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Historians generally agree to limit the Reconstruction period between 1865, when President Andrew Johnson began his plan to reform Southern society, and 1877, the year the Republican Rutherford Hayes won one of the most disputed elections in American history. That event is seen as the final blow to the hopes of equality between the races that Reconstruction had initially stimulated in African Americans.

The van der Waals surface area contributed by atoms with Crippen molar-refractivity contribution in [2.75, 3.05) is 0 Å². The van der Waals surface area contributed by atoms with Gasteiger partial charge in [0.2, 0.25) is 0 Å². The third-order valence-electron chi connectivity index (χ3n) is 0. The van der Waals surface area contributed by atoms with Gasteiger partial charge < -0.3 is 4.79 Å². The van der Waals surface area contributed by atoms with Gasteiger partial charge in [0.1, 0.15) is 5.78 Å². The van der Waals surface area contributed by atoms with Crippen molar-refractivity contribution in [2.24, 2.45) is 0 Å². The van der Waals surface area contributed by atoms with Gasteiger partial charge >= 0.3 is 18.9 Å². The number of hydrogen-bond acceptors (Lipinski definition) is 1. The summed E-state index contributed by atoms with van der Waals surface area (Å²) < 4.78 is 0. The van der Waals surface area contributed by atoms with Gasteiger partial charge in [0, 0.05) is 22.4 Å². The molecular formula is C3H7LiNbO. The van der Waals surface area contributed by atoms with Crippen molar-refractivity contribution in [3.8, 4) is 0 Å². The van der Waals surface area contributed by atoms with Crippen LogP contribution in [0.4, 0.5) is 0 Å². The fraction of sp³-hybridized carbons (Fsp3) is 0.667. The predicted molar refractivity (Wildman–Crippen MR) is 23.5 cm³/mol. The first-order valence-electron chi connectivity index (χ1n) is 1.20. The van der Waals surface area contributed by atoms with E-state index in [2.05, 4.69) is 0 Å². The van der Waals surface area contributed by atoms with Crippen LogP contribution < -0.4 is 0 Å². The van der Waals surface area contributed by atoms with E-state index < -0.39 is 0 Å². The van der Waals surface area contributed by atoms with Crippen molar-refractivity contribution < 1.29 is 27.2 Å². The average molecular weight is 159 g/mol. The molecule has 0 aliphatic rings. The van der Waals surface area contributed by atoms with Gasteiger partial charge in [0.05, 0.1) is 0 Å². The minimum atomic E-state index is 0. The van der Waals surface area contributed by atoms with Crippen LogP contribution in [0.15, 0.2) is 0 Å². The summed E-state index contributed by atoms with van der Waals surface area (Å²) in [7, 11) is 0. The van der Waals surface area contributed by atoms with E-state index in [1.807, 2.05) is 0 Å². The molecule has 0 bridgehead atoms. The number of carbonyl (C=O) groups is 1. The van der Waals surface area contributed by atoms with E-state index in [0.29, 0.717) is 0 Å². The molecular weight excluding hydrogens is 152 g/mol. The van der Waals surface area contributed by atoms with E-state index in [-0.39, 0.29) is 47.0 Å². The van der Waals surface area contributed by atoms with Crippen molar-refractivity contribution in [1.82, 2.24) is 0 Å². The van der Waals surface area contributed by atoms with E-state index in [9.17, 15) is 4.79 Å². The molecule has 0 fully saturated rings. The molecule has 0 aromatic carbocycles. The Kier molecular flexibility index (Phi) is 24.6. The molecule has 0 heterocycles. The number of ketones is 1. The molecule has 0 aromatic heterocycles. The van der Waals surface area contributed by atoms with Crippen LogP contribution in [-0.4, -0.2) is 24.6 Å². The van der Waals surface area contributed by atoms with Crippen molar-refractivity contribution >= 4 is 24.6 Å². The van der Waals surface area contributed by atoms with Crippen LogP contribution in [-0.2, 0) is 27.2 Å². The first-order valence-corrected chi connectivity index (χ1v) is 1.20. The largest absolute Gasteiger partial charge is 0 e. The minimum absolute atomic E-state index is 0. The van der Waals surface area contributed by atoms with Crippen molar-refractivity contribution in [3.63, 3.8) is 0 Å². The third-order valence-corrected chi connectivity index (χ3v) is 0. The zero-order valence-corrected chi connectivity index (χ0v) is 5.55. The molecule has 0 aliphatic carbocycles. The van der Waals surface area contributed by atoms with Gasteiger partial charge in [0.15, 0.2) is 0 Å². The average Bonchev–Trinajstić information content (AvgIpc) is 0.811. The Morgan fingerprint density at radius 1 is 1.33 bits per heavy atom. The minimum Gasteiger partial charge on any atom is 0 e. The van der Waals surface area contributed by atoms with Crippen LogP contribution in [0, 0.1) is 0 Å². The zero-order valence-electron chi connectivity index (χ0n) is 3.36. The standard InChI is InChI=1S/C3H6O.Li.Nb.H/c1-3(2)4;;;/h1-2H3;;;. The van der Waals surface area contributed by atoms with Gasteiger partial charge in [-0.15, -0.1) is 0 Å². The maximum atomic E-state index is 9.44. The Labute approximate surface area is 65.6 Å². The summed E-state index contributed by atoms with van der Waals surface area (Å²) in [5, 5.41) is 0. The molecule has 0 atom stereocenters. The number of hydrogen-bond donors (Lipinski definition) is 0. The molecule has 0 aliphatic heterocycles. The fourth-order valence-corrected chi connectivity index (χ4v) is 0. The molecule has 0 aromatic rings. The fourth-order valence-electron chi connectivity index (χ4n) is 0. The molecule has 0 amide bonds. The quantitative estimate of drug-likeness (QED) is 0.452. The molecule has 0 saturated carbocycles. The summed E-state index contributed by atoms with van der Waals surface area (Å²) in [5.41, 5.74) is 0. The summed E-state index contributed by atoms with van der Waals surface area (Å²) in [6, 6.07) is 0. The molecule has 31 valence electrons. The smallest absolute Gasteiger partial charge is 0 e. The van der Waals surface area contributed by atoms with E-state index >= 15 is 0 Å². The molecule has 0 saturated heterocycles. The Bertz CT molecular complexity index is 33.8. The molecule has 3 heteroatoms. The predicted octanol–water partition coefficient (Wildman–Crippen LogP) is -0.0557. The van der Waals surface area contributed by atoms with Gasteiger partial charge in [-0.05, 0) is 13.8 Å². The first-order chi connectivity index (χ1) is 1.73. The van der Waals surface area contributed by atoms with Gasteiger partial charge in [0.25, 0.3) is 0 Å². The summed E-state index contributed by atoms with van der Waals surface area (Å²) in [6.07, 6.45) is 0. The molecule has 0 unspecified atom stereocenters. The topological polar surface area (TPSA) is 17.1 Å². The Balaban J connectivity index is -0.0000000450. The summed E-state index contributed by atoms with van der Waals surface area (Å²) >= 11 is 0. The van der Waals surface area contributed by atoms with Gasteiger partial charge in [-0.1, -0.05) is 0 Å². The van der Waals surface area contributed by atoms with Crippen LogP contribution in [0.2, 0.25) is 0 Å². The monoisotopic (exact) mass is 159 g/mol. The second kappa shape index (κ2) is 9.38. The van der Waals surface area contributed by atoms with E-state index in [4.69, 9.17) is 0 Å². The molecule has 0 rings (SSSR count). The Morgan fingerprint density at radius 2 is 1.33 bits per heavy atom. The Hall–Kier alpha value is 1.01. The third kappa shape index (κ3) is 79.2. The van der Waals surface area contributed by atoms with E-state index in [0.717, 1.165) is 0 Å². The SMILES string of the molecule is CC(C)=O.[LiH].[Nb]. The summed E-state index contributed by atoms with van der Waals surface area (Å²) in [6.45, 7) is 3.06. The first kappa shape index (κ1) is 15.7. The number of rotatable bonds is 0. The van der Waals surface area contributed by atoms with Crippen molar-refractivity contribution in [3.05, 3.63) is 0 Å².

The literature produced during these twelve years is being rediscovered thanks to the renewed critical attention to African American literary history in the last thirty years. A lot of works produced in this period, however, still have to be brought to light from obscurity. Obviously, one central theme is race and racism under the form of the investigation of the lives of those mulatto men and women who lived their lives "passing" for whites. Frances Hellen Watkins Harper contributed to establish the conventions of this tradition. The theme of passing and the character of the mulatto, while sometimes criticized by radical African American critics, show the high hopes for integration in the mainstream American society that African Americans had at the beginning of Reconstruction. The polemical intent of the literature of the period is never revolutionary in tone, but aims to assimilate African Americans to middle-class, bourgeois values and domestic virtues. The mulatto characters in Harper's novels and in post-Reconstruction works that she influenced are shown as virtuous in the face of aggressive racism. Their endurance is thus celebrated and, finally, rewarded. Because of their focus on resilience and domesticity, these literary works conveyed a protest that has often been described as "genteel". As the promises of Reconstruction vanished, African American authors adopted a more polemical and less assimilationist tone.
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